Q. My problem is with my 27-month-old daughter. She is a bright, gregarious, highly coordinated child who loves being outdoors. She also is strong-willed, which I'm glad for.
However, this demand for her own way is extending into every aspect of her life, from getting dressed to taking naps to riding her bike inside to absolutely everything. Lately we've been having just awful times in the mornings. She wakes up fine and then something sets her off.
In essence she is demanding about everything and if she doesn't get her way, huge tantrums develop--often several times a day. She gets lots of love, hugs and attention and generally appears very well-adjusted, but since her second birthday she has become increasingly demanding and possessive. I'm trying not to spank her but whether it's the fact that I'm seven months' pregnant or what, I'm not doing very well at outthinking her at every turn.
A. Your last lines probably tell the whole story: "after her second birthday" and "seven months' pregnant."
The "Terrible Twos" got that name for a reason. When a child knows she can make her arms and legs go the way she wills them, she begins to realize she can become the mistress of her own destiny--and she tries for a whole blessed year. After all, if she can tell her own body what to do, she ought to be able to run every body. This is what makes a 2-year-old as terrible as she is terrific.
The tension between you and your daughter--because of your pregnancy--is probably a little greater than it usually is at this age. Not only is it awkward for you to get around now but parents instinctively know that it's time to push the fledgling from the nest when another one is due. Your daughter no doubt feels a little urgency to grow up and she's resisting. That's all right, for both of you, because that's the way nature is.
And it's also natural for her to try to be independent, but this doesn't mean that she deserves what she yells for, or that you're wrong to deny her.
However, you don't have to take her so seriously. If you do, your unhappiness, and your anger, tell her that the situation matters so much to you that it is worth screaming about.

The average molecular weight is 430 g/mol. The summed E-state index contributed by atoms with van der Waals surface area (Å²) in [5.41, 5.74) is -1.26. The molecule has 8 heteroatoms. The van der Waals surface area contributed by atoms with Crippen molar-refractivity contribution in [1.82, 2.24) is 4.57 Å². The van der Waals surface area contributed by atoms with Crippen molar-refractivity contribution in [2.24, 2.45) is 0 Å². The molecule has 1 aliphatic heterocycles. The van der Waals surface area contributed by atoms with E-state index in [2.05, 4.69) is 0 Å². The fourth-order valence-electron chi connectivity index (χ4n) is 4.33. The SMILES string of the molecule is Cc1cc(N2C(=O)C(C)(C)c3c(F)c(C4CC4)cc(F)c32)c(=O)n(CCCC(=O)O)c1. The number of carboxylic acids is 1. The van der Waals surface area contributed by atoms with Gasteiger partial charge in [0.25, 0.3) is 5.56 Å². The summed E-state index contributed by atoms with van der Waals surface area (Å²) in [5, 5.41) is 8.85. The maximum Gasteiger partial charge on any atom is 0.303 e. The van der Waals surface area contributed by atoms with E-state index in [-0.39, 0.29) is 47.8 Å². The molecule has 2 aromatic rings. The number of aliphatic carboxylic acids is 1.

Laugh with her when she makes foolish demands, as if you know she's just kidding when she wants to do something she knows you don't allow. Sometimes a child will laugh too, as a way to save face when she knows she can't win. Or make a game of it by helping her "put her crankies in her pocket," which may be enough to divert a tantrum. If that doesn't work, use body English: Lift her up wordlessly and firmly and ignore her screams as much as you can. And if you can't, you can say you're sorry she feels so bad; sympathy helps. Or give her a kiss and a hug--as you take her to her room--and a big "Welcome back" when she's feeling sunny again.
It's also wise to talk to her in front of a floor-length mirror or to hold her while you stand before one, without calling attention to the mirror. A small child is almost unable to see herself cry (or himself, for boys are just as vain). You'll probably simmer down too; parents don't like to see themselves squawk either.
And do whisper when she yells. It usually makes a child lower her voice too, if only because you say, "I'm sorry I can't hear you for all the noise."
You can expect your child to take a turn for the better by 30 months, with or without a new baby, but she probably will backslide when the baby is about 3 months old. This is the age when everyone is enchanted by the coos of the new baby and no one remembers to notice the old one.
At that point your little girl will need more loving--when she's good--and more individual attention than you ever thought would be necessary. And at that point, she'll deserve it: First-childitis is much more serious than the Terrible Twos. It's pretty much a lifelong grievance which early cuddling will minimize but never erase. And that's natural too.
Reader Response: I take exception to your advice that a boy who has no problems and who will be 5 in August will be ready to start kindergarten in September.
Experts say boys should be fully 5 1/2 to be mature enough in all areas to succeed in school. The boy who is ready for school before this age is the exception. Schools are geared toward skills that girls acquire at least 6 months before boys: doing written work; sitting still; paying attention for longer spans of time, using fine motor skills.
A child is rarely hurt by waiting to start school and frequently is helped. If a parent has even a shred of doubt, he should wait, for it's twice as hard to correct the problem in school. Why not give boys all the advantages that girls have, by giving the extra time to grow up a little more?